Recently a teacher said to me, “We gather all of this data and I don’t know why.” Honest statement that made me realize that there are probably other teachers out there who don’t value a variety of data as much as I do. Not because they have used it to guide their instruction and found it misleading, but instead because they don’t understand how it should guide their instruction. Data collected about our students can and should make our jobs so much easier.
When I first began teaching, I was an enthusiastic first year teacher. I was also a busy mom of school aged children. My plan was to create a group of lesson plans that would last for eternity. I knew this would take at least three years (ha!) as I would test them on the group of students the first year and perfect them on years 2 and 3. Then years 4-25 I could just ride the wave of awesomeness that I created and leave at 4:00 every day. So, I began planning… and planning I did. Before school started I had created lesson plans for the year with a side benefit of getting a clear understanding of the curriculum. I was ready to make “slight” changes to the lessons as needed. However, it did not exactly go that way.
Some of my lessons were good, but at the end of the year I did not get the outcome I had hoped for. The next year I rewrote those lessons and tried again. I began to “blame” it on the groups of students I taught – they don’t study enough, they don’t care about the content, they are all ADHD, they don’t like me enough to work hard enough, I have the SPED inclusion students, they are all ESL learners. Really, those were all lies and denials that I created in my head. The real problem was I was planning for my convenience and not with the understanding of what each group of students needed as learners.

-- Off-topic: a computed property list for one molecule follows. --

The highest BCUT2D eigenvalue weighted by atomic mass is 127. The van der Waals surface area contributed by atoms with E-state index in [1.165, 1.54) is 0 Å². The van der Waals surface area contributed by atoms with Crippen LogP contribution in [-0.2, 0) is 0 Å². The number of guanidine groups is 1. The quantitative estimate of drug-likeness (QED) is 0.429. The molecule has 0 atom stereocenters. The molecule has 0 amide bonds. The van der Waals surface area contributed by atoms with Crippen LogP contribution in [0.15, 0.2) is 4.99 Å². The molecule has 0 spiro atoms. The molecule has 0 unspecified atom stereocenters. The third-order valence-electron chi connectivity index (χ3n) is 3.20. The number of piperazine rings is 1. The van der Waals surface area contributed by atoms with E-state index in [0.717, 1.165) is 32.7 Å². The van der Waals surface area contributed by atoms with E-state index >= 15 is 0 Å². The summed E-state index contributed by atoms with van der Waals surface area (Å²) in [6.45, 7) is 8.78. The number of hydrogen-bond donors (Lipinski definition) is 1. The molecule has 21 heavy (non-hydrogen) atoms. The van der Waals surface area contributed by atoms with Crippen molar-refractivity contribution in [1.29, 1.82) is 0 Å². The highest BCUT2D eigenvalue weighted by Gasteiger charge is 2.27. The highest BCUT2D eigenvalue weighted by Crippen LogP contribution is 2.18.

So today let’s look at some “data” choices that have produced positive results for my students. It is important to remember that a single piece of data is never going to be the only thing to look at that will magically change the end result. Jennifer Serravallo brought this to my attention in her book THE LITERACY PLAYBOOK. Jennifer wrote that teachers should be analyzing at least 3 pieces of related data when making instruction decision. The analytical ability of the teacher to gather a variety of data and make an educated decision based off trial and error practices is what makes data a magical wonder.
At the beginning of the year, the first piece of data you can look at is very simple. Get to know your students. In a previous post, RELATIONSHIPS BUILDS RIGOR, we discussed this topic. Get to know them as individuals, as readers, as writers, their likes and dislikes, what is their vision of who they are as learners. Allow them to tell you they hate reading without fear of a negative reaction from you. Build trust and vulnerability in your classroom. This piece of data helps you meet each learner where they are and build from there. If they hate reading, find out their interest and pull books for them to read. Or maybe they have been selecting books that are too hard. It could be some sort of learning disability that you need to be attentive to OR maybe they have never had a teacher to make learning exciting. You have to use the information to decide what you can do to help.